>> List Help .................. http://www.ixda.org/help
>>
>
>
>
> --
> Steve 'Doc' Baty | Principal | Meld Consulting | P: +61 417 061 292 | E:
> stevebaty at meld.com.au | Twitter: docbaty | Skype: steve_baty | LinkedIn:
> www.linkedin.com/in/stevebaty
>
> Director, IxDA - ixda.org
> Editor: Johnny Holland - johnnyholland.org
> Contributor: UXMatters - www.uxmatters.com
> UX Australia: 26-28 August, http://uxaustralia.com.au
> UX Book Club: http://uxbookclub.org/ - Read, discuss, connect.
> Blog: http://meld.com.au/blog
>

--
Steve 'Doc' Baty | Principal | Meld Consulting | P: +61 417 061 292 |
E: stevebaty at meld.com.au | Twitter: docbaty | Skype: steve_baty |
LinkedIn: www.linkedin.com/in/stevebaty

Director, IxDA - ixda.org
Editor: Johnny Holland - johnnyholland.org
Contributor: UXMatters - www.uxmatters.com
UX Australia: 26-28 August, http://uxaustralia.com.au
UX Book Club: http://uxbookclub.org/ - Read, discuss, connect.
Blog: http://meld.com.au/blog

7 Jun 2009 - 7:27pm
Steve Baty
2009

Jared,

Isn't it OK for a definition to put forward a view of the 'ideal state'
rather than attempt to capture all the messy gradations from non-existent to
awesome? We could all grow old before we agree on how best to articulate the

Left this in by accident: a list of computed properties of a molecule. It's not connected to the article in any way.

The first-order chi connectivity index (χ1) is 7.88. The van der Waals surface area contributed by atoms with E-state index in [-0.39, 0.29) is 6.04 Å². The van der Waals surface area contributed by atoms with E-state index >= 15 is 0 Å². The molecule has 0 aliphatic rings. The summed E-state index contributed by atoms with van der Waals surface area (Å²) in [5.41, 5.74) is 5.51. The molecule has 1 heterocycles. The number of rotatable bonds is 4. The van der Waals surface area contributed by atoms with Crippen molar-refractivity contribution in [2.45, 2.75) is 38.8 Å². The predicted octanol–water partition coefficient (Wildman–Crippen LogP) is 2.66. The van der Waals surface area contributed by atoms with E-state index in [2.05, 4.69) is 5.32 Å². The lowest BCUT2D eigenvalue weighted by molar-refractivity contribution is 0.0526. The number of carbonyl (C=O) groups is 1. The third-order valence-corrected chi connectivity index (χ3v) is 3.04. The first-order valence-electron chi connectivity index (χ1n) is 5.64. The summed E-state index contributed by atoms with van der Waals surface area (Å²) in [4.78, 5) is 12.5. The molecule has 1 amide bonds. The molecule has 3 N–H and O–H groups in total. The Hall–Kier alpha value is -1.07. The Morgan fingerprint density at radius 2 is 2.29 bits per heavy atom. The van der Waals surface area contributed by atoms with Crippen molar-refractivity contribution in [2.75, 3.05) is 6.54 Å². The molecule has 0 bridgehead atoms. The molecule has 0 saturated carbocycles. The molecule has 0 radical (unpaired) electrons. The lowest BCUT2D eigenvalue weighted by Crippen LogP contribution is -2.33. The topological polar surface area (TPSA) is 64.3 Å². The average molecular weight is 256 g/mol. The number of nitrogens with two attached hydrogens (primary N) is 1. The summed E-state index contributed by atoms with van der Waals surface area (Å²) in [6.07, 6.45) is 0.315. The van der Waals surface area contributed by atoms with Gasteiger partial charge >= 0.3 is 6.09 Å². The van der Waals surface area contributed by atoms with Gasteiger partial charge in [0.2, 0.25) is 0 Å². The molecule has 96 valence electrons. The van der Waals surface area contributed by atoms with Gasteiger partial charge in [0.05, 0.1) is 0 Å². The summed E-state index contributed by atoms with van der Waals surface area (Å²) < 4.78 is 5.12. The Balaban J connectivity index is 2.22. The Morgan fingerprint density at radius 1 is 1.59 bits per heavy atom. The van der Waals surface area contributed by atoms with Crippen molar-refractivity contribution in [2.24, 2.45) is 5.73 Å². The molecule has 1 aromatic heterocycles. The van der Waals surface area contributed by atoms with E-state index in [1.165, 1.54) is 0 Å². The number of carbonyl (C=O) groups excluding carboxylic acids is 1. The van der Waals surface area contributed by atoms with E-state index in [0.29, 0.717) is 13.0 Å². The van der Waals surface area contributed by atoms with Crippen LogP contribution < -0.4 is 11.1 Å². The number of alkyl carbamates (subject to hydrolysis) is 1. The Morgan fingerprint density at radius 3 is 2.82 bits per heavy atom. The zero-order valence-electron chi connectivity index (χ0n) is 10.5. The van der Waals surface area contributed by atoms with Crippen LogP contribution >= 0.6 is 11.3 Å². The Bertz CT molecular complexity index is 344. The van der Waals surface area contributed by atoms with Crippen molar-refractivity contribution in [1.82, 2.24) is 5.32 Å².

distinction between plain vanilla and ideal. Hell, this is our second
attempt this year at 'strategy' and, whilst excellent, the last one failed
to reach any real conclusion or consensus about what does/does not
constitute strategy (although I think we're all hoping Dan includes a strong
statement in his book).

There are some companies who survive by doing the same thing as some market
leader - a lot of retail fashion falls into that category, to be honest.
Your aim shifts to reach, scale and cost instead of creative leadership. But
it's a valid strategy with respect to experience.

To answer your point about what I hope to achieve: I'm generally dealing
with clients of Type II (couldn't resist), and trying to move them to being
of Type 3. I think this type of articulation (mine or someone else's) will
help new companies put in place the right strategy - and supporting culture,
structure, philosophy, vision (to speak to Peter's earlier point) - from the